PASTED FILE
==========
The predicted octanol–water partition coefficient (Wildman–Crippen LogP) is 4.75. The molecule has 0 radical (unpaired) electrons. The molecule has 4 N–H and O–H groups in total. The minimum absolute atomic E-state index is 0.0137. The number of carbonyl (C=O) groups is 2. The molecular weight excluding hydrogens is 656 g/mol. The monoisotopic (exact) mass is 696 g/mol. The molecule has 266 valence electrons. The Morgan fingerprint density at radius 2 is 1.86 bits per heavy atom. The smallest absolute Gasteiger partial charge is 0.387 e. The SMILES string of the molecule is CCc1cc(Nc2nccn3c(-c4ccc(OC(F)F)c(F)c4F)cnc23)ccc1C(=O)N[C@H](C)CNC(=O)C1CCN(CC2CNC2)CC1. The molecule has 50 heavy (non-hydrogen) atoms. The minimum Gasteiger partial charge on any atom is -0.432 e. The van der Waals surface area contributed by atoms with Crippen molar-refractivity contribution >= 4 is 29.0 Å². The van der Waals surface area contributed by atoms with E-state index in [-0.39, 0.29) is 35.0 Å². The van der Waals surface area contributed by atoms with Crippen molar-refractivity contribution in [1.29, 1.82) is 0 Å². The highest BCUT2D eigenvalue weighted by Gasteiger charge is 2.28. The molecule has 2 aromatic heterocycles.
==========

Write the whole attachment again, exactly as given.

The predicted octanol–water partition coefficient (Wildman–Crippen LogP) is 4.75. The molecule has 0 radical (unpaired) electrons. The molecule has 4 N–H and O–H groups in total. The minimum absolute atomic E-state index is 0.0137. The number of carbonyl (C=O) groups is 2. The molecular weight excluding hydrogens is 656 g/mol. The monoisotopic (exact) mass is 696 g/mol. The molecule has 266 valence electrons. The Morgan fingerprint density at radius 2 is 1.86 bits per heavy atom. The smallest absolute Gasteiger partial charge is 0.387 e. The SMILES string of the molecule is CCc1cc(Nc2nccn3c(-c4ccc(OC(F)F)c(F)c4F)cnc23)ccc1C(=O)N[C@H](C)CNC(=O)C1CCN(CC2CNC2)CC1. The molecule has 50 heavy (non-hydrogen) atoms. The minimum Gasteiger partial charge on any atom is -0.432 e. The van der Waals surface area contributed by atoms with Crippen molar-refractivity contribution >= 4 is 29.0 Å². The van der Waals surface area contributed by atoms with E-state index in [-0.39, 0.29) is 35.0 Å². The van der Waals surface area contributed by atoms with Crippen molar-refractivity contribution in [1.29, 1.82) is 0 Å². The highest BCUT2D eigenvalue weighted by Gasteiger charge is 2.28. The molecule has 2 aromatic heterocycles.